NEW YORK--Monday's early spring snowstorm and tough day on Wall Street failed to put a damper on Lord & Taylor's 10th Annual Dress Design Scholarship Awards ceremony. "The weather stinks, the stock market was awful today, but the good news is the dress business is terrific," said a jubilant Marshall Hilsberg, L&T's chairman and chief executive officer, in what has become his annual address on the state of the store's dress business. "I can't remember a period of time when I've seen as much positive action in dresses as we've been experiencing in the last 60 to 90 days," Hilsberg told the 150 or so vendors and store personnel in attendance. L&T's dress business is up more than 14 percent for the season, he said. Noting that the average department store in America does about 4 percent of its volume in dresses, Hilsberg said L&T, which calls itself "America's Dress Address," realized 12.2 percent, or $207 million, of its $1.7 billion volume in dresses in 1996. The increase represents gains in the daytime dress business as well as special occasion. "It just goes to show that with everybody talking about casualization... the customer is kind of bored for the moment with some of that and clearly migrating back to wanting to feel good about themselves and wanting to dress up a little more," Hilsberg said. Hilsberg also said that with an annual growth rate of 12 to 14 percent, L&T is one of the fastest-growing department stores in the country. It has opened six stores in the last year and plans to open three more in the fall, each ranging from 120,000 to 130,000 square feet. Openings are planned in the Center City section of Philadelphia, and in the Palisades Center mall in West Nyack, N.Y. L&T's Denver store is moving to a new location this fall as well, said an L&T spokeswoman. The design ceremonies and scholarships were part of L&T's 10-day dress promotion, including a catalog mailed to one million homes and extensive newspaper ads. Ten students from design schools in New York, Washington, Boston, Chicago and St. Louis were awarded scholarships totaling $21,000. Winners from New York honored Monday were Parsons School of Design students Clarice Kniazzeh, Ted Kim and Vanessa Stokes and Fashion Institute of Technology students Kelly McAlee and Hyun Jeong Chang. Viviane Ascher, also from FIT, was awarded a scholarship, but was unable to attend the ceremony. Other winners were Ana Mena-Goncalves, Marymount University; Jennifer Reale, Massachusetts College of Art; Anju Rajashekar, Washington University, and Alicia Lee, School of the Art Institute. More than 50 students submitted designs in the competition. Judges included designers Donald Deal, Andrea Jovine, Donna Ricco and Kay Unger. On top of their scholarships, the winners will be offered job interviews with the participating judges.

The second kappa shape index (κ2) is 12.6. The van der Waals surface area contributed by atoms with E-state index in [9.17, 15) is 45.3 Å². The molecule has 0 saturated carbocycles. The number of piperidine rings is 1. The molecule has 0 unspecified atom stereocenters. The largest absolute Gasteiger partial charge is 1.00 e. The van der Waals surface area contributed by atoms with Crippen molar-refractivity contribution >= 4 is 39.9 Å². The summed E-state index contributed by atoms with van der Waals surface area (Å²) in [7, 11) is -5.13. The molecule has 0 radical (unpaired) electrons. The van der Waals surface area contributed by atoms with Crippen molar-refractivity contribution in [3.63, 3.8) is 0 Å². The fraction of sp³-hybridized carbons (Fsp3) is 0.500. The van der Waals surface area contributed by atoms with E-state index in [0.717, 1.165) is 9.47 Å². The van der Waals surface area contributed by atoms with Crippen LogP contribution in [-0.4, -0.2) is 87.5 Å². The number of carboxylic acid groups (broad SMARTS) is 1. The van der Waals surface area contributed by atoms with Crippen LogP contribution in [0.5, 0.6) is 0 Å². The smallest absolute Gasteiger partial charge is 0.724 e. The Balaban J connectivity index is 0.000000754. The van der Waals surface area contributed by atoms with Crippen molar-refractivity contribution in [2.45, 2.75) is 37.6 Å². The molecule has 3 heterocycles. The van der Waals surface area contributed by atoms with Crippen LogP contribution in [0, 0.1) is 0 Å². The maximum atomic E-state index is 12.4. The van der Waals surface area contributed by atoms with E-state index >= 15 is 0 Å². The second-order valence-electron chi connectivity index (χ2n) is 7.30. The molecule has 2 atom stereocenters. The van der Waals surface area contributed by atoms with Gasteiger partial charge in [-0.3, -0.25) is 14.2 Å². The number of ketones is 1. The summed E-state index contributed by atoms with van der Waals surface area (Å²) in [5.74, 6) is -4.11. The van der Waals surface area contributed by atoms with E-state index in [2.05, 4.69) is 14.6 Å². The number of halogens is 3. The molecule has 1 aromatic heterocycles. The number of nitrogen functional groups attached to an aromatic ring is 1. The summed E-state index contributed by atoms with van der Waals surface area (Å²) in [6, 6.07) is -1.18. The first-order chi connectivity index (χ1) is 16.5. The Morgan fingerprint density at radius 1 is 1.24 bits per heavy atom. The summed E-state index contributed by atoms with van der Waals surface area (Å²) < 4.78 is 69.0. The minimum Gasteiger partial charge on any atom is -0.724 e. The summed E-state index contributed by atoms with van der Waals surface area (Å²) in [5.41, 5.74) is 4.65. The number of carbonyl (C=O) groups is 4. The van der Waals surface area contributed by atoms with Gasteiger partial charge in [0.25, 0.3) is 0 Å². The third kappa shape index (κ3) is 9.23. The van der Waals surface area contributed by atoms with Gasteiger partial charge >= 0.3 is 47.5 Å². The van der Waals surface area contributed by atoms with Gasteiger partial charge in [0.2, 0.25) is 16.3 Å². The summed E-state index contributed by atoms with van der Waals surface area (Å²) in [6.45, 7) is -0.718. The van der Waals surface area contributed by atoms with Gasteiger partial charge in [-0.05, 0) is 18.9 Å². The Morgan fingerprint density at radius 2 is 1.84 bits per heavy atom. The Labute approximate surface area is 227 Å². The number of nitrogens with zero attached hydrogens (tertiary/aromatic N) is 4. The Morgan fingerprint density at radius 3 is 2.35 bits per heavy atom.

"You start one way as a baby, but why shouldn't you be able to choose your own path as opposed to culturally people telling you which way to go?" - Thom Browne at his men's spring 2018 show, where he celebrated gender fluidity. #pfw #wwdmens (📷: @delphineachard)
"I think that all anyone really wants in life is to have people understand us for who we actually are, despite everything," says Ruth Negga. The actress talks "Preachers" season 2 and more on WWD.com. #wwdeye (📷: Dan Doperalski)